Google's streaming-from-the-cloud-to-any-device music service was supposed to launch at the end of last year. Google's Vic Gundotra demonstrated the upcoming service that would let users buy music online and stream it to any device they owned at the May 2010 Google I/O conference.
Business Insider speculates that Google's service might never launch according to anonymous interview sources:
This person, who requested anonymity, is sure that Google has offered cash payments to record labels: "You don't get in the game without up front payments, so for sure that is happening." He explained:
Google is trying to launch a store where purchases go directly into your locker. The challenge is that the publishers want to be paid for EVERY download - even if it's a verified purchaser downloading a song they've purchased multiple times. It's outrageous to expect a music buyer to pay twice because they happen to download a song from home and work, yet that's the situation. This is why iTunes and Amazon don't allow repeat downloads for verified purchases.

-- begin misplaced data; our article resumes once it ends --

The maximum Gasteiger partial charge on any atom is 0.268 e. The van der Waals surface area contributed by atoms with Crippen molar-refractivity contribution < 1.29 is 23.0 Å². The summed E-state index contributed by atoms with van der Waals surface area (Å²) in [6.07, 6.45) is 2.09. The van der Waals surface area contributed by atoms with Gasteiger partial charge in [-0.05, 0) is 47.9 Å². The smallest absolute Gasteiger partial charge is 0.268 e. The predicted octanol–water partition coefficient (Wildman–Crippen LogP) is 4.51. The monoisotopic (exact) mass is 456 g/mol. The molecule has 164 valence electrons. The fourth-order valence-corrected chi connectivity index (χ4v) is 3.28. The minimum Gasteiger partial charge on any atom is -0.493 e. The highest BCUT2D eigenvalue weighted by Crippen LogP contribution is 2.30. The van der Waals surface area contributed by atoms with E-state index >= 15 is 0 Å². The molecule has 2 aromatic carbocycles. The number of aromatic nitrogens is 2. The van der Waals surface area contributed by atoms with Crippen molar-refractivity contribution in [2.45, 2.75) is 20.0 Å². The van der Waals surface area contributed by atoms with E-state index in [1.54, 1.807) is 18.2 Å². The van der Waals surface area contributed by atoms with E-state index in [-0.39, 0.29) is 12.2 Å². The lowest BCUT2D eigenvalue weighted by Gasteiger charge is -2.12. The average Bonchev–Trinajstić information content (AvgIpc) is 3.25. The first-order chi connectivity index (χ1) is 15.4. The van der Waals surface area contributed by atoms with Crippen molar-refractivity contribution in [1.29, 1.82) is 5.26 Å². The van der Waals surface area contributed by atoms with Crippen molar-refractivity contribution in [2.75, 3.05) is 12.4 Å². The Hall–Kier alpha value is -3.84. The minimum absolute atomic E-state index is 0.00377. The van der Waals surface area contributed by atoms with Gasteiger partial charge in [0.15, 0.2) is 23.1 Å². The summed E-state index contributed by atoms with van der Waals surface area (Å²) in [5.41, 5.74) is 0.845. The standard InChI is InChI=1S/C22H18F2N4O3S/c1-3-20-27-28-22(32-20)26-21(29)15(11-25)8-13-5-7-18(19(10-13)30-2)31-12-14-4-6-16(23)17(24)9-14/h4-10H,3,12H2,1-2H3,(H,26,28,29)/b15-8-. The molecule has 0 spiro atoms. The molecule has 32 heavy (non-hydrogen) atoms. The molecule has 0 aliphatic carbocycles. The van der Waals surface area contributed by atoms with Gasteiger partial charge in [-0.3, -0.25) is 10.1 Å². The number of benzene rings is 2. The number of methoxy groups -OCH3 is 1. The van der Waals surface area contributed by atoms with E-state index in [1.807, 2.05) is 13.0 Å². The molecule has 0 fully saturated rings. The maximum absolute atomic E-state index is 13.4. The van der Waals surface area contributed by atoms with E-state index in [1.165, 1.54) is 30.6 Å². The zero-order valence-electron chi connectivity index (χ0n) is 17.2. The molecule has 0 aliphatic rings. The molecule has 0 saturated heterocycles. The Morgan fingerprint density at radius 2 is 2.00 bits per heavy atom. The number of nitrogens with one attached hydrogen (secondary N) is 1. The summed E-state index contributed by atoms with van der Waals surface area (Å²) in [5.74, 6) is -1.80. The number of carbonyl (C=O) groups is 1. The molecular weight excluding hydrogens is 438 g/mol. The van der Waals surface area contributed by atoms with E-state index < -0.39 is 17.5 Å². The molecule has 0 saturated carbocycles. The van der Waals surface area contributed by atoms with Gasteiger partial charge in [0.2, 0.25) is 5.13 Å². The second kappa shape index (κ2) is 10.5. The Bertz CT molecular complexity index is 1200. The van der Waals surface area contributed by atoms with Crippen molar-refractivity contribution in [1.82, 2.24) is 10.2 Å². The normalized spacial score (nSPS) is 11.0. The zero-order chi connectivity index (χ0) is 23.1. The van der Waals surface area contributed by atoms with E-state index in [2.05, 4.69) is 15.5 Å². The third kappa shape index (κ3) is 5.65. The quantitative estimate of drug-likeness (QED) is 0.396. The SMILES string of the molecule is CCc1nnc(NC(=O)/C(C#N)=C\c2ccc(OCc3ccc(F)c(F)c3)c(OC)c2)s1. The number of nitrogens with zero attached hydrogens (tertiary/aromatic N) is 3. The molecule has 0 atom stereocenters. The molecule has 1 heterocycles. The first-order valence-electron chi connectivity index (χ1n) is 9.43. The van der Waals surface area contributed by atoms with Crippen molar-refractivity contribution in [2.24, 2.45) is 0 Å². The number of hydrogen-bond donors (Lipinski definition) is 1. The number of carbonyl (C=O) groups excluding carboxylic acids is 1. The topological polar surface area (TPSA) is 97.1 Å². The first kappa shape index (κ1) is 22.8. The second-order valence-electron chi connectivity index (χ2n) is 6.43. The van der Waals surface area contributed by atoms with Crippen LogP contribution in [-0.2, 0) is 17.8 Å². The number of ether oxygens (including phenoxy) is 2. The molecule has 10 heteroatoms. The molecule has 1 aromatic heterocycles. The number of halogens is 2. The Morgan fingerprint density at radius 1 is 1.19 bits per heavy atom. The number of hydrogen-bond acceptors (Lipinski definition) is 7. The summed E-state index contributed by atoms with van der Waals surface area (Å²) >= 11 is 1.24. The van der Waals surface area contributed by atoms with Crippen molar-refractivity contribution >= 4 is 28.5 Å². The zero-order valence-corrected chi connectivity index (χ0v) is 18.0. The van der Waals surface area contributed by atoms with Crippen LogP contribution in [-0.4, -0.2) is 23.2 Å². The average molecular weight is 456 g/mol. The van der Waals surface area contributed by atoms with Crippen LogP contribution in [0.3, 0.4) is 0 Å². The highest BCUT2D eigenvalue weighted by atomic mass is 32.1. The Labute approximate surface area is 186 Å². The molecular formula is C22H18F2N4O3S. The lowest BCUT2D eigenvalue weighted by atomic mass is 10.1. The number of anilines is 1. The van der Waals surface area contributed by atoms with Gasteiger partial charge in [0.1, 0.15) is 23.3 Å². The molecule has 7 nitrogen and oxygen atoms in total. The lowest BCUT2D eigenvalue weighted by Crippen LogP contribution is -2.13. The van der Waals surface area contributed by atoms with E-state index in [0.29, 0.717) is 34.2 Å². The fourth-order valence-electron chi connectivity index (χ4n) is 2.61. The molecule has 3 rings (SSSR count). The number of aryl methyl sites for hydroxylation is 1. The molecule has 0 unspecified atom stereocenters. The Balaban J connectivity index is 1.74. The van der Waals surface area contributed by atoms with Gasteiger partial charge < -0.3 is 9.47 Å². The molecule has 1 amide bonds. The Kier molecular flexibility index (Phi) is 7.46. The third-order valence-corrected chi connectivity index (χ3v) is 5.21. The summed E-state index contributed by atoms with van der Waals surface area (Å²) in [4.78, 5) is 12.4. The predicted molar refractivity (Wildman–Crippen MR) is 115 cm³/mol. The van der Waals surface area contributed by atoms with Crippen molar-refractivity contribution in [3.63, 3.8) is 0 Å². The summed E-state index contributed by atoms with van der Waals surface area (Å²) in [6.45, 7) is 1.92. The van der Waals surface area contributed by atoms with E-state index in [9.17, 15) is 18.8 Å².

How long will it take for Google to line the [music] publishers up? This person thinks it might never happen: "I don't see anyone getting a license from the music industry to do a consumer pleasing personal cloud service."
[tags]music,cellphones,digital music,cloud music,cloud service,spotify,mspot,google io[/tags]